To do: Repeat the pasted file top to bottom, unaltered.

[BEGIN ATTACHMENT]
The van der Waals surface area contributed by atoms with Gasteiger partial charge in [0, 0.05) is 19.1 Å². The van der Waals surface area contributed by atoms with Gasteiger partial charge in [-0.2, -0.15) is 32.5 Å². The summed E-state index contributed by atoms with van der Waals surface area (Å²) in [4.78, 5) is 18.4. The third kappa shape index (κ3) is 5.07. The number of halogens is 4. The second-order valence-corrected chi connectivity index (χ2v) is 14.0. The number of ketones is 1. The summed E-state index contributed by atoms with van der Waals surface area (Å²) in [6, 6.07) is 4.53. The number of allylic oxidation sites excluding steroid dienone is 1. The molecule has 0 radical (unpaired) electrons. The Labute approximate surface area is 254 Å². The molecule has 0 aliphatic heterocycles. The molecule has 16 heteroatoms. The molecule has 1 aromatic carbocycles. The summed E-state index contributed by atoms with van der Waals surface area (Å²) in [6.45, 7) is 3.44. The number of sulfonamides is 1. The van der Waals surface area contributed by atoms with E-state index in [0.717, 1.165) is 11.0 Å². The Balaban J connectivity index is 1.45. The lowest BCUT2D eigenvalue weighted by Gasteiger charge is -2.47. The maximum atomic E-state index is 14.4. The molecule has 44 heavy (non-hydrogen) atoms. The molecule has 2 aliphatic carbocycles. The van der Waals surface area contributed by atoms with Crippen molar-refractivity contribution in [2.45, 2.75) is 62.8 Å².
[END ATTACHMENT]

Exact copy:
The van der Waals surface area contributed by atoms with Gasteiger partial charge in [0, 0.05) is 19.1 Å². The van der Waals surface area contributed by atoms with Gasteiger partial charge in [-0.2, -0.15) is 32.5 Å². The summed E-state index contributed by atoms with van der Waals surface area (Å²) in [4.78, 5) is 18.4. The third kappa shape index (κ3) is 5.07. The number of halogens is 4. The second-order valence-corrected chi connectivity index (χ2v) is 14.0. The number of ketones is 1. The summed E-state index contributed by atoms with van der Waals surface area (Å²) in [6, 6.07) is 4.53. The number of allylic oxidation sites excluding steroid dienone is 1. The molecule has 0 radical (unpaired) electrons. The Labute approximate surface area is 254 Å². The molecule has 0 aliphatic heterocycles. The molecule has 16 heteroatoms. The molecule has 1 aromatic carbocycles. The summed E-state index contributed by atoms with van der Waals surface area (Å²) in [6.45, 7) is 3.44. The number of sulfonamides is 1. The van der Waals surface area contributed by atoms with E-state index in [0.717, 1.165) is 11.0 Å². The Balaban J connectivity index is 1.45. The lowest BCUT2D eigenvalue weighted by Gasteiger charge is -2.47. The maximum atomic E-state index is 14.4. The molecule has 44 heavy (non-hydrogen) atoms. The molecule has 2 aliphatic carbocycles. The van der Waals surface area contributed by atoms with Crippen molar-refractivity contribution in [2.45, 2.75) is 62.8 Å².